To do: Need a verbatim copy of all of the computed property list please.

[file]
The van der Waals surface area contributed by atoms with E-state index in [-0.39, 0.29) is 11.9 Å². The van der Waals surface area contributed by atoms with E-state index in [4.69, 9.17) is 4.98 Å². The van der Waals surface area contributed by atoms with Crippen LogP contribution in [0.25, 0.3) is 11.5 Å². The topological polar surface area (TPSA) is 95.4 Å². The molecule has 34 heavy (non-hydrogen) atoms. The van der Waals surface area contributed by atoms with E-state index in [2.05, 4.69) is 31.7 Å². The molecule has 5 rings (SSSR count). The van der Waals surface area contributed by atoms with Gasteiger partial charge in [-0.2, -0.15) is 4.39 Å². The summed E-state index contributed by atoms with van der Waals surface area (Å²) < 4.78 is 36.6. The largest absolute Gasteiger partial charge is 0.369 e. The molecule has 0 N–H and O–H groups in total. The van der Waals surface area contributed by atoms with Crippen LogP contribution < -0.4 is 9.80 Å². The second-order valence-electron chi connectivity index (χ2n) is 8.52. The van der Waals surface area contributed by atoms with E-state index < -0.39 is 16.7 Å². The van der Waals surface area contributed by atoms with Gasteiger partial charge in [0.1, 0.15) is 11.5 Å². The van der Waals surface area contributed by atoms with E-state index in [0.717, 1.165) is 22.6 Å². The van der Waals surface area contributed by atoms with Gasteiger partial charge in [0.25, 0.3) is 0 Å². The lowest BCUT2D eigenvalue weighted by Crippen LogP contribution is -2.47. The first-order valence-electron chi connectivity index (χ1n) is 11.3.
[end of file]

The van der Waals surface area contributed by atoms with E-state index in [-0.39, 0.29) is 11.9 Å². The van der Waals surface area contributed by atoms with E-state index in [4.69, 9.17) is 4.98 Å². The van der Waals surface area contributed by atoms with Crippen LogP contribution in [0.25, 0.3) is 11.5 Å². The topological polar surface area (TPSA) is 95.4 Å². The molecule has 34 heavy (non-hydrogen) atoms. The van der Waals surface area contributed by atoms with E-state index in [2.05, 4.69) is 31.7 Å². The molecule has 5 rings (SSSR count). The van der Waals surface area contributed by atoms with Gasteiger partial charge in [-0.2, -0.15) is 4.39 Å². The summed E-state index contributed by atoms with van der Waals surface area (Å²) < 4.78 is 36.6. The largest absolute Gasteiger partial charge is 0.369 e. The molecule has 0 N–H and O–H groups in total. The van der Waals surface area contributed by atoms with Crippen LogP contribution < -0.4 is 9.80 Å². The second-order valence-electron chi connectivity index (χ2n) is 8.52. The van der Waals surface area contributed by atoms with E-state index < -0.39 is 16.7 Å². The van der Waals surface area contributed by atoms with Gasteiger partial charge in [0.1, 0.15) is 11.5 Å². The van der Waals surface area contributed by atoms with E-state index in [0.717, 1.165) is 22.6 Å². The van der Waals surface area contributed by atoms with Gasteiger partial charge in [0.25, 0.3) is 0 Å². The lowest BCUT2D eigenvalue weighted by Crippen LogP contribution is -2.47. The first-order valence-electron chi connectivity index (χ1n) is 11.3.